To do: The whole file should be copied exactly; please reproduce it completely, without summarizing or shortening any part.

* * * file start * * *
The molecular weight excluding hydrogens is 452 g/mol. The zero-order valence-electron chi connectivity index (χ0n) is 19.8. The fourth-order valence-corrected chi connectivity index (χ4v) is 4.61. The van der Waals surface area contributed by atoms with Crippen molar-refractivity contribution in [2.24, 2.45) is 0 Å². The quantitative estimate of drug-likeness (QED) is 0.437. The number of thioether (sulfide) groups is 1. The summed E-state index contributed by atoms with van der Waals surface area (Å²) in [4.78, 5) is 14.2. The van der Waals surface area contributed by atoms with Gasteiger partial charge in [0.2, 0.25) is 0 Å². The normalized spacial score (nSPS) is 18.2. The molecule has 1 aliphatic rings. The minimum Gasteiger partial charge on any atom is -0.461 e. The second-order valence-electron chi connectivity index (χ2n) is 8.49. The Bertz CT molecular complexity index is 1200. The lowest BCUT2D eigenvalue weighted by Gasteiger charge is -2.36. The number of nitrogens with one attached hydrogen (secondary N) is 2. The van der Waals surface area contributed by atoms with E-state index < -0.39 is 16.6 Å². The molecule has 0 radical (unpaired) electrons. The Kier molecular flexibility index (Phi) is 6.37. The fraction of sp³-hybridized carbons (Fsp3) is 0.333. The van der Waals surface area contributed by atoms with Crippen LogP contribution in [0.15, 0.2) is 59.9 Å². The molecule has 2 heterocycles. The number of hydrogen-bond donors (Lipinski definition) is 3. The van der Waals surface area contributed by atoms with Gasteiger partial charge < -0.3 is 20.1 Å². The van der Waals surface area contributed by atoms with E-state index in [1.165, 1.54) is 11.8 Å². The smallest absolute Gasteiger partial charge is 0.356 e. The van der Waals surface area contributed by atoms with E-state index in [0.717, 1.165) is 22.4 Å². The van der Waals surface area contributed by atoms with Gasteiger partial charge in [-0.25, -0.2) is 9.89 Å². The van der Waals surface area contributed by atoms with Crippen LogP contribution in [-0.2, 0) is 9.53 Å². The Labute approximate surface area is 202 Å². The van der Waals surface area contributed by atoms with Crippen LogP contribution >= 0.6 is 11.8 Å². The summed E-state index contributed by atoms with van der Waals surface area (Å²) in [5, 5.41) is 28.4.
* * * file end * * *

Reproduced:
The molecular weight excluding hydrogens is 452 g/mol. The zero-order valence-electron chi connectivity index (χ0n) is 19.8. The fourth-order valence-corrected chi connectivity index (χ4v) is 4.61. The van der Waals surface area contributed by atoms with Crippen molar-refractivity contribution in [2.24, 2.45) is 0 Å². The quantitative estimate of drug-likeness (QED) is 0.437. The number of thioether (sulfide) groups is 1. The summed E-state index contributed by atoms with van der Waals surface area (Å²) in [4.78, 5) is 14.2. The van der Waals surface area contributed by atoms with Gasteiger partial charge in [0.2, 0.25) is 0 Å². The normalized spacial score (nSPS) is 18.2. The molecule has 1 aliphatic rings. The minimum Gasteiger partial charge on any atom is -0.461 e. The second-order valence-electron chi connectivity index (χ2n) is 8.49. The Bertz CT molecular complexity index is 1200. The lowest BCUT2D eigenvalue weighted by Gasteiger charge is -2.36. The number of nitrogens with one attached hydrogen (secondary N) is 2. The van der Waals surface area contributed by atoms with E-state index < -0.39 is 16.6 Å². The molecule has 0 radical (unpaired) electrons. The Kier molecular flexibility index (Phi) is 6.37. The fraction of sp³-hybridized carbons (Fsp3) is 0.333. The van der Waals surface area contributed by atoms with Crippen LogP contribution in [0.15, 0.2) is 59.9 Å². The molecule has 2 heterocycles. The number of hydrogen-bond donors (Lipinski definition) is 3. The van der Waals surface area contributed by atoms with Gasteiger partial charge < -0.3 is 20.1 Å². The van der Waals surface area contributed by atoms with E-state index in [1.165, 1.54) is 11.8 Å². The smallest absolute Gasteiger partial charge is 0.356 e. The van der Waals surface area contributed by atoms with E-state index in [0.717, 1.165) is 22.4 Å². The van der Waals surface area contributed by atoms with Gasteiger partial charge in [-0.25, -0.2) is 9.89 Å². The van der Waals surface area contributed by atoms with Crippen LogP contribution in [-0.2, 0) is 9.53 Å². The Labute approximate surface area is 202 Å². The van der Waals surface area contributed by atoms with Crippen LogP contribution >= 0.6 is 11.8 Å². The summed E-state index contributed by atoms with van der Waals surface area (Å²) in [5, 5.41) is 28.4.